Grandview Heights City Council's safety committee is expected to meet late this week to hold a final review of an ordinance to amend the city's regulations setting standards for handrails and stairways at residences in the city's building code.
The revisions in the legislation would align the city's code with criteria in the state building code.
Ron Ayers, the city's residential building inspector and code enforcement officer, previously said in an interview with ThisWeek the new provisions are "an exact copy" of the standards included in the Ohio Residential Code.
Homeowners with existing handrails and stairways in their residences would need to continue to follow the code's requirement that they be maintained in good condition and be structurally sound.
The new criteria would be applied when permits are requested for new buildings or new front porches or decks.
City Council heard another reading of the ordinance at its meeting Monday, Oct. 1.
Safety committee Chairman Ed Hastie told council he had met a couple of weeks earlier with Ayers and Director of Building and Zoning John Kuss to discuss the legislation.
"I had a bunch of questions about this legislation," Hastie said. "This rule is still a mystery to me.
"I feel like a ton of homes in Grandview will be in violation of the rules," he said. "(Kuss and Ayers) were trying to explain to me some grandfathering rules.
"I think it has the potential to affect more people than we would think," Hastie said.
Also at this week's meeting, council heard the first reading of an ordinance to make supplemental appropriations totaling $315,000 for the current fiscal year.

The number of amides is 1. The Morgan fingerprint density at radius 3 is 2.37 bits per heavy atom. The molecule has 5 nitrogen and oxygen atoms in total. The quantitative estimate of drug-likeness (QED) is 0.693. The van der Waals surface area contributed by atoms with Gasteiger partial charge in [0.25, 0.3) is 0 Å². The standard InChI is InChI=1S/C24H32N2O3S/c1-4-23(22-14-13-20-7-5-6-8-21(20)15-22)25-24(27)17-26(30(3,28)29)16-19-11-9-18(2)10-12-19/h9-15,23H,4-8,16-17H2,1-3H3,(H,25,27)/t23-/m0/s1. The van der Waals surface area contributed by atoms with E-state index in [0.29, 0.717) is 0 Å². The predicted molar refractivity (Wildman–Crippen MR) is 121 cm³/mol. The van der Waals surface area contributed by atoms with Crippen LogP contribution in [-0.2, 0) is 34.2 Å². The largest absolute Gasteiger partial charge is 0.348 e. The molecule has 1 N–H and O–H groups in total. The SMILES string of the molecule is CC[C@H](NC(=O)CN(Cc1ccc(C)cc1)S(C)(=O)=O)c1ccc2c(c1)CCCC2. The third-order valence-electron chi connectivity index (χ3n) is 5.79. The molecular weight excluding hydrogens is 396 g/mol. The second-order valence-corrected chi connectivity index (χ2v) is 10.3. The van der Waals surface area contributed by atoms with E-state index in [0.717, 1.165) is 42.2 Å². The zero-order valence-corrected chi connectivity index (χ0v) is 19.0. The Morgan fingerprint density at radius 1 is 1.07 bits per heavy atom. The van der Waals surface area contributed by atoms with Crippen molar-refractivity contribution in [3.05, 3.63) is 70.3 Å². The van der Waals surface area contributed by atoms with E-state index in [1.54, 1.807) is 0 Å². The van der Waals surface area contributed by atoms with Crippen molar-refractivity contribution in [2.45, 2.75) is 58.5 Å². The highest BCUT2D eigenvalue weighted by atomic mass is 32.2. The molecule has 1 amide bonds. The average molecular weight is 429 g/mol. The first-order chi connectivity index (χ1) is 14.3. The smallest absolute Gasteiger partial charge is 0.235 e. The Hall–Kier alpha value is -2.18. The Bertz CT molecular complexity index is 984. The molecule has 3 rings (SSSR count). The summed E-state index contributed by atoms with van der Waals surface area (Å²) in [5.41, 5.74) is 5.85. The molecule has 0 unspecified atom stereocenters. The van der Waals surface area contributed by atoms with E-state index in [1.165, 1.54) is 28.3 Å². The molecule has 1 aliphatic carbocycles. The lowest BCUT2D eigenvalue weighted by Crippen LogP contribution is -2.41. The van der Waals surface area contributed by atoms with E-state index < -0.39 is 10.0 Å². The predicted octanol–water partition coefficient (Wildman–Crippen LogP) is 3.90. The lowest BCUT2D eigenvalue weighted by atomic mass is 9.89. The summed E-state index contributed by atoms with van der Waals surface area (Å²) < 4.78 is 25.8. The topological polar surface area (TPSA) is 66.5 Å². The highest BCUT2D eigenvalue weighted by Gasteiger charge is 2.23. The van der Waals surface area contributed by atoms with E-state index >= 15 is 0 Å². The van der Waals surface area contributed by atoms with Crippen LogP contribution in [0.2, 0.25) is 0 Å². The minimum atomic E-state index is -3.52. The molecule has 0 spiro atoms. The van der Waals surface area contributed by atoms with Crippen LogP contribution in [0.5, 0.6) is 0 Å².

The major requested supplemental appropriations that include $120,000 for income tax collection fees and refunds; $85,000 to transfer income taxes related to Grandview Yard to the Yard TIF fund; $25,000 for contract labor for temporary help needed since a street department employee resigned; $85,000 to pay income taxes related to Grandview Yard to the debt trustee; $7,000 for pool and parks payroll due to more work hours in 2012; and $9,000 to purchase a snow plow.
The ordinance also includes several reductions totaling about $44,500 for when an actual expenditure was lower than the original appropriation approved in the 2012 budget.
The legislation was assigned to the finance committee.
Mayor Ray DeGraw reported the city no longer will collect appliances containing freon, such as air conditioners or refrigerators, because the person who was qualified to drain such appliances is leaving his business and will not be replaced.
American Electric Power will pick up any refrigerator that works, DeGraw said.
Residents can find information about alternative ways to safety dispose of such appliances at the service department, he said.